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A Molecular Survey of the Wireworm Microbiome and its Variation among Habitats

Kabaluk, T., Li-Leger, E. 2017. A Molecular Survey of the Wireworm Microbiome and its Variation among Habitats. International Congress on Invertebrate Pathology and Microbial Control and 50th Annual Meeting of the Society for Invertebrate Pathology. La Jolla, August 13-17, 2017.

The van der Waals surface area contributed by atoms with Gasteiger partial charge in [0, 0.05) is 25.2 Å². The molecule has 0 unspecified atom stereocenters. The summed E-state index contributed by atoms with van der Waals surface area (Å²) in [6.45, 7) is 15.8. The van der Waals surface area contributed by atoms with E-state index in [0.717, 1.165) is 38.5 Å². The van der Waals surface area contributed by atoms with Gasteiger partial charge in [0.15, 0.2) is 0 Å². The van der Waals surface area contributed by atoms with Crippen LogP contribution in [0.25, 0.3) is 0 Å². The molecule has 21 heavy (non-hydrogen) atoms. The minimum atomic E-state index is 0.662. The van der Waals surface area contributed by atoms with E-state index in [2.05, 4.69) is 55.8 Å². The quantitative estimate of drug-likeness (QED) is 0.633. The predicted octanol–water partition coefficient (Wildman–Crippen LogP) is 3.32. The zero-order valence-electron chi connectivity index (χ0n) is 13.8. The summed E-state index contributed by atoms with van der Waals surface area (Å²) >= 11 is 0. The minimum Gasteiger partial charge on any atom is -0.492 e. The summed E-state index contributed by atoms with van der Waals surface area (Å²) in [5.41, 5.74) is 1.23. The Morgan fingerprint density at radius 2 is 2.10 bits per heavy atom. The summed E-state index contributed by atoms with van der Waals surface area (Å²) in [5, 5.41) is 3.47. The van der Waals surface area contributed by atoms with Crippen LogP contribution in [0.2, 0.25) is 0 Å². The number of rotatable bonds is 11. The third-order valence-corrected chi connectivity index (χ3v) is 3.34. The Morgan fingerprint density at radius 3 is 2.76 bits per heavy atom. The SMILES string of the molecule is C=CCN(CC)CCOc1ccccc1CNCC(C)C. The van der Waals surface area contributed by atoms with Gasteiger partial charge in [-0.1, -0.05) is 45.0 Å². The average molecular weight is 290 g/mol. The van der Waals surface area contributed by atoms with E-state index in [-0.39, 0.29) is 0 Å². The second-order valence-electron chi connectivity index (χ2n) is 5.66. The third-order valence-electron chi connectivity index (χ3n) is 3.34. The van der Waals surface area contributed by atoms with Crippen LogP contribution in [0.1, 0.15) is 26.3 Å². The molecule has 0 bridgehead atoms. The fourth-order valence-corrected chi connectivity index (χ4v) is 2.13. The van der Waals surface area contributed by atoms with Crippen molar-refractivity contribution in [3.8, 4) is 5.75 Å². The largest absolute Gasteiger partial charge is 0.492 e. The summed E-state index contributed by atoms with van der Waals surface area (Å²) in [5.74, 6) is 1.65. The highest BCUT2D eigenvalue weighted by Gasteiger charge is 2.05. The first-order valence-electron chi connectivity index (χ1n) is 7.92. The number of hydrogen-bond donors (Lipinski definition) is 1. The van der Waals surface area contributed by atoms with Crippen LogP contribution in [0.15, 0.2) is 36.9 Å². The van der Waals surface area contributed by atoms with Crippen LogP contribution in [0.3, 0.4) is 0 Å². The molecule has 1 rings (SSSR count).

Wireworms are a serious subterranean larval pest of agricultural crops for which entomopathogenic fungi are being developed and commercialized as pest control agents. How bacteria interact with fungal pathogens needs elucidation as interactions between microbes and their hosts can have major impacts on host behavior and fitness. DNA sequencing and computational biology have allowed for comprehensive genetic surveys of an organism’s microbiome and can be done with relative ease, revealing taxa that might not be apparent from traditional isolation techniques such as plating. Identifying the bacteria associated with wireworms is the first step toward elucidating organismal relationships which may be invaluable for creating more effective pest control strategies. The bacterial microbiome from five separate wireworm (Agriotes obscurus and A. lineatus) populations (sites with different habitats) was sequenced, revealing 609 operational taxonomic units (OTU) among the total of individuals. The most common OTUs at each site exhibited a diverse range of bacterial groups, with the proportions of 40 genera being significantly different among the five collection sites. Principle coordinate analysis revealed clustering of two sites, indicating a difference in the composition of taxa and suggesting that habitat can influence a microbiome’s members. The implications this may have on wireworm microbial control is under investigation, with symbiosis / disease resistance associated with certain taxa being an area of interest.

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